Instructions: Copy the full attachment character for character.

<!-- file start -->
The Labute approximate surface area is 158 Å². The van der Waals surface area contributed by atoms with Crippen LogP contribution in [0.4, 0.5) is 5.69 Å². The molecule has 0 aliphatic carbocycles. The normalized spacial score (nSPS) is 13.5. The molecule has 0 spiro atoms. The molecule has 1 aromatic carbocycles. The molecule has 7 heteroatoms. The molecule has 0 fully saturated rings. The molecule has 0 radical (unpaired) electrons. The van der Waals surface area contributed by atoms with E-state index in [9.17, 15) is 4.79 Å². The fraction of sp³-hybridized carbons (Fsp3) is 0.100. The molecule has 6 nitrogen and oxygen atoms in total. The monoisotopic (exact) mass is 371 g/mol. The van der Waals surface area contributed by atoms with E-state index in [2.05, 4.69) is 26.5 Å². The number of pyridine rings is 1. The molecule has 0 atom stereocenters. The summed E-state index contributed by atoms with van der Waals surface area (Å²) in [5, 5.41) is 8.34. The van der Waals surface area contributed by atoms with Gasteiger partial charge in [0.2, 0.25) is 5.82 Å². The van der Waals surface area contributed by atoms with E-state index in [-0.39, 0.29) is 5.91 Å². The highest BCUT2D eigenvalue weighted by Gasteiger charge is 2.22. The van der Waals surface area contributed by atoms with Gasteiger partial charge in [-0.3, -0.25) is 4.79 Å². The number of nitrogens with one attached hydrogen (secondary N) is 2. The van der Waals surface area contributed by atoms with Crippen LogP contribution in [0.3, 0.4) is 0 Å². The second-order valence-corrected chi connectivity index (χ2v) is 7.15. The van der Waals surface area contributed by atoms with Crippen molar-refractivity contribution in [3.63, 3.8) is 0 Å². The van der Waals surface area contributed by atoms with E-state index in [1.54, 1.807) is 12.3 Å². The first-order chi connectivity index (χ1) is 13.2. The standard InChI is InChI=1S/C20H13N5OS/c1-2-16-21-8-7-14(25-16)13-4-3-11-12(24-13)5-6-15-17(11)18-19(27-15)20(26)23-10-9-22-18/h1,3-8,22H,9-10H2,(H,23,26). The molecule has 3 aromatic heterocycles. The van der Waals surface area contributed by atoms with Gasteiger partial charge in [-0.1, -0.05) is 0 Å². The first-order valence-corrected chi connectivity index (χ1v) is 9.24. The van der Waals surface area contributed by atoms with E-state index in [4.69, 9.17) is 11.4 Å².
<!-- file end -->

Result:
The Labute approximate surface area is 158 Å². The van der Waals surface area contributed by atoms with Crippen LogP contribution in [0.4, 0.5) is 5.69 Å². The molecule has 0 aliphatic carbocycles. The normalized spacial score (nSPS) is 13.5. The molecule has 0 spiro atoms. The molecule has 1 aromatic carbocycles. The molecule has 7 heteroatoms. The molecule has 0 fully saturated rings. The molecule has 0 radical (unpaired) electrons. The van der Waals surface area contributed by atoms with E-state index in [9.17, 15) is 4.79 Å². The fraction of sp³-hybridized carbons (Fsp3) is 0.100. The molecule has 6 nitrogen and oxygen atoms in total. The monoisotopic (exact) mass is 371 g/mol. The van der Waals surface area contributed by atoms with E-state index in [2.05, 4.69) is 26.5 Å². The number of pyridine rings is 1. The molecule has 0 atom stereocenters. The summed E-state index contributed by atoms with van der Waals surface area (Å²) in [5, 5.41) is 8.34. The van der Waals surface area contributed by atoms with Gasteiger partial charge in [0.2, 0.25) is 5.82 Å². The van der Waals surface area contributed by atoms with E-state index in [-0.39, 0.29) is 5.91 Å². The highest BCUT2D eigenvalue weighted by Gasteiger charge is 2.22. The van der Waals surface area contributed by atoms with Gasteiger partial charge in [-0.3, -0.25) is 4.79 Å². The number of nitrogens with one attached hydrogen (secondary N) is 2. The van der Waals surface area contributed by atoms with Crippen LogP contribution in [0.3, 0.4) is 0 Å². The second-order valence-corrected chi connectivity index (χ2v) is 7.15. The van der Waals surface area contributed by atoms with Crippen molar-refractivity contribution in [3.63, 3.8) is 0 Å². The van der Waals surface area contributed by atoms with E-state index in [1.54, 1.807) is 12.3 Å². The first-order chi connectivity index (χ1) is 13.2. The standard InChI is InChI=1S/C20H13N5OS/c1-2-16-21-8-7-14(25-16)13-4-3-11-12(24-13)5-6-15-17(11)18-19(27-15)20(26)23-10-9-22-18/h1,3-8,22H,9-10H2,(H,23,26). The molecule has 3 aromatic heterocycles. The van der Waals surface area contributed by atoms with Gasteiger partial charge in [-0.1, -0.05) is 0 Å². The first-order valence-corrected chi connectivity index (χ1v) is 9.24. The van der Waals surface area contributed by atoms with E-state index in [4.69, 9.17) is 11.4 Å².